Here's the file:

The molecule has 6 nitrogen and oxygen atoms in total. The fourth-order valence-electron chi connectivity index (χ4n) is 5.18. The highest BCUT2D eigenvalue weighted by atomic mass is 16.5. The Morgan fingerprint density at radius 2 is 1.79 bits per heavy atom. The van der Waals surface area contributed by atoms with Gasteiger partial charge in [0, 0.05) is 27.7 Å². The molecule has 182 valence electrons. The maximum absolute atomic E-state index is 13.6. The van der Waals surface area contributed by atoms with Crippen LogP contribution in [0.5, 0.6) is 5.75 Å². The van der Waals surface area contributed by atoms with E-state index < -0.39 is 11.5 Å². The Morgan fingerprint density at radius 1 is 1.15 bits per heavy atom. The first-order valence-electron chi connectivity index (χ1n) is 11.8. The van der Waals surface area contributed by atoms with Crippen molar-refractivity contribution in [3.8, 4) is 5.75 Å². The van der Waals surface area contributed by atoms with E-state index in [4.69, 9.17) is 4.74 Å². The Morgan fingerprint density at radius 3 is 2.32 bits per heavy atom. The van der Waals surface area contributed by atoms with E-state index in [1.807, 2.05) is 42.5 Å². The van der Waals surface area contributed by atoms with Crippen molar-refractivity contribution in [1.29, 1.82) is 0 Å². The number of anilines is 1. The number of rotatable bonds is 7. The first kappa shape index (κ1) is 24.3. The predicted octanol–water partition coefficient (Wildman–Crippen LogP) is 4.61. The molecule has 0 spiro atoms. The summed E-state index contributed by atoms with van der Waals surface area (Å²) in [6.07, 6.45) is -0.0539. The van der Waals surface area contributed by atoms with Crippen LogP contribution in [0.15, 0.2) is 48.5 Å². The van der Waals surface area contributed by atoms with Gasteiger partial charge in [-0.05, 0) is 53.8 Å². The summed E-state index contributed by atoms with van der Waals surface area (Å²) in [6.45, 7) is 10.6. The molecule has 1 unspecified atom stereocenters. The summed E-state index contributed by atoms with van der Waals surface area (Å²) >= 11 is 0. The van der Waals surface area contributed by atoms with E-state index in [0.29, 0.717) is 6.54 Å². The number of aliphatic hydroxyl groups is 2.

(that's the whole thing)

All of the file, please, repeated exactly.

The molecule has 6 nitrogen and oxygen atoms in total. The fourth-order valence-electron chi connectivity index (χ4n) is 5.18. The highest BCUT2D eigenvalue weighted by atomic mass is 16.5. The Morgan fingerprint density at radius 2 is 1.79 bits per heavy atom. The van der Waals surface area contributed by atoms with Gasteiger partial charge in [0, 0.05) is 27.7 Å². The molecule has 182 valence electrons. The maximum absolute atomic E-state index is 13.6. The van der Waals surface area contributed by atoms with Crippen LogP contribution in [0.5, 0.6) is 5.75 Å². The van der Waals surface area contributed by atoms with E-state index < -0.39 is 11.5 Å². The Morgan fingerprint density at radius 1 is 1.15 bits per heavy atom. The first-order valence-electron chi connectivity index (χ1n) is 11.8. The van der Waals surface area contributed by atoms with Crippen molar-refractivity contribution in [3.8, 4) is 5.75 Å². The van der Waals surface area contributed by atoms with E-state index in [4.69, 9.17) is 4.74 Å². The Morgan fingerprint density at radius 3 is 2.32 bits per heavy atom. The van der Waals surface area contributed by atoms with E-state index in [1.807, 2.05) is 42.5 Å². The van der Waals surface area contributed by atoms with Crippen molar-refractivity contribution in [1.29, 1.82) is 0 Å². The number of anilines is 1. The number of rotatable bonds is 7. The first kappa shape index (κ1) is 24.3. The predicted octanol–water partition coefficient (Wildman–Crippen LogP) is 4.61. The molecule has 0 spiro atoms. The summed E-state index contributed by atoms with van der Waals surface area (Å²) in [6.07, 6.45) is -0.0539. The van der Waals surface area contributed by atoms with Crippen LogP contribution in [0.15, 0.2) is 48.5 Å². The van der Waals surface area contributed by atoms with Gasteiger partial charge in [-0.05, 0) is 53.8 Å². The summed E-state index contributed by atoms with van der Waals surface area (Å²) in [6.45, 7) is 10.6. The molecule has 1 unspecified atom stereocenters. The summed E-state index contributed by atoms with van der Waals surface area (Å²) >= 11 is 0. The van der Waals surface area contributed by atoms with E-state index in [0.29, 0.717) is 6.54 Å². The number of aliphatic hydroxyl groups is 2.